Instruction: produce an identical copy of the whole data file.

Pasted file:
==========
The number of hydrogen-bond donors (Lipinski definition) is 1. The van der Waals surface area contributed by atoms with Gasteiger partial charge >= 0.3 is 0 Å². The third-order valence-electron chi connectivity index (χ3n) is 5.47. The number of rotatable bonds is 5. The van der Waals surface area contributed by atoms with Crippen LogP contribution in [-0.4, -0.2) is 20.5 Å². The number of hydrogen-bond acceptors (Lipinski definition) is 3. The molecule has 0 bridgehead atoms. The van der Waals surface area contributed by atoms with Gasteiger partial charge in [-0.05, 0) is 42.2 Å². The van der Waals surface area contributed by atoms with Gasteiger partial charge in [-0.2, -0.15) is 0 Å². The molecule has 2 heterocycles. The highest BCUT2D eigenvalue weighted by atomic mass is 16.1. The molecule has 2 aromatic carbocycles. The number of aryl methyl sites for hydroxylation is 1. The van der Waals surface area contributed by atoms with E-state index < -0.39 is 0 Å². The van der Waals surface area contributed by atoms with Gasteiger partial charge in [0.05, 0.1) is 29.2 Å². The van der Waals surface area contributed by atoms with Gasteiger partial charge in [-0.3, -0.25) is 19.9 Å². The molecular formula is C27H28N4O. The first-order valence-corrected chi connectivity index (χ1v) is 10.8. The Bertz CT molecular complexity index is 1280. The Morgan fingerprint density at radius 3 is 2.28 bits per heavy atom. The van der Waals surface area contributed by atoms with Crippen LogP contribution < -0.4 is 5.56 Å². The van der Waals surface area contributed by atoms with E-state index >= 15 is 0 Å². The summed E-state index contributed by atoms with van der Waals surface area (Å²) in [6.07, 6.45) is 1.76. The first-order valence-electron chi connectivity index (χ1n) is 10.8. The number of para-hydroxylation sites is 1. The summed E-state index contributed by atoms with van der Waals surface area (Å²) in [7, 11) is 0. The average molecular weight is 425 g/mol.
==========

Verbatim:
The number of hydrogen-bond donors (Lipinski definition) is 1. The van der Waals surface area contributed by atoms with Gasteiger partial charge >= 0.3 is 0 Å². The third-order valence-electron chi connectivity index (χ3n) is 5.47. The number of rotatable bonds is 5. The van der Waals surface area contributed by atoms with Crippen LogP contribution in [-0.4, -0.2) is 20.5 Å². The number of hydrogen-bond acceptors (Lipinski definition) is 3. The molecule has 0 bridgehead atoms. The van der Waals surface area contributed by atoms with Gasteiger partial charge in [-0.05, 0) is 42.2 Å². The van der Waals surface area contributed by atoms with Gasteiger partial charge in [-0.2, -0.15) is 0 Å². The molecule has 2 heterocycles. The highest BCUT2D eigenvalue weighted by atomic mass is 16.1. The molecule has 2 aromatic carbocycles. The number of aryl methyl sites for hydroxylation is 1. The van der Waals surface area contributed by atoms with E-state index < -0.39 is 0 Å². The van der Waals surface area contributed by atoms with Gasteiger partial charge in [0.05, 0.1) is 29.2 Å². The van der Waals surface area contributed by atoms with Gasteiger partial charge in [-0.3, -0.25) is 19.9 Å². The molecular formula is C27H28N4O. The first-order valence-corrected chi connectivity index (χ1v) is 10.8. The Bertz CT molecular complexity index is 1280. The Morgan fingerprint density at radius 3 is 2.28 bits per heavy atom. The van der Waals surface area contributed by atoms with Crippen LogP contribution < -0.4 is 5.56 Å². The van der Waals surface area contributed by atoms with E-state index >= 15 is 0 Å². The summed E-state index contributed by atoms with van der Waals surface area (Å²) in [6.07, 6.45) is 1.76. The first-order valence-electron chi connectivity index (χ1n) is 10.8. The number of para-hydroxylation sites is 1. The summed E-state index contributed by atoms with van der Waals surface area (Å²) in [7, 11) is 0. The average molecular weight is 425 g/mol.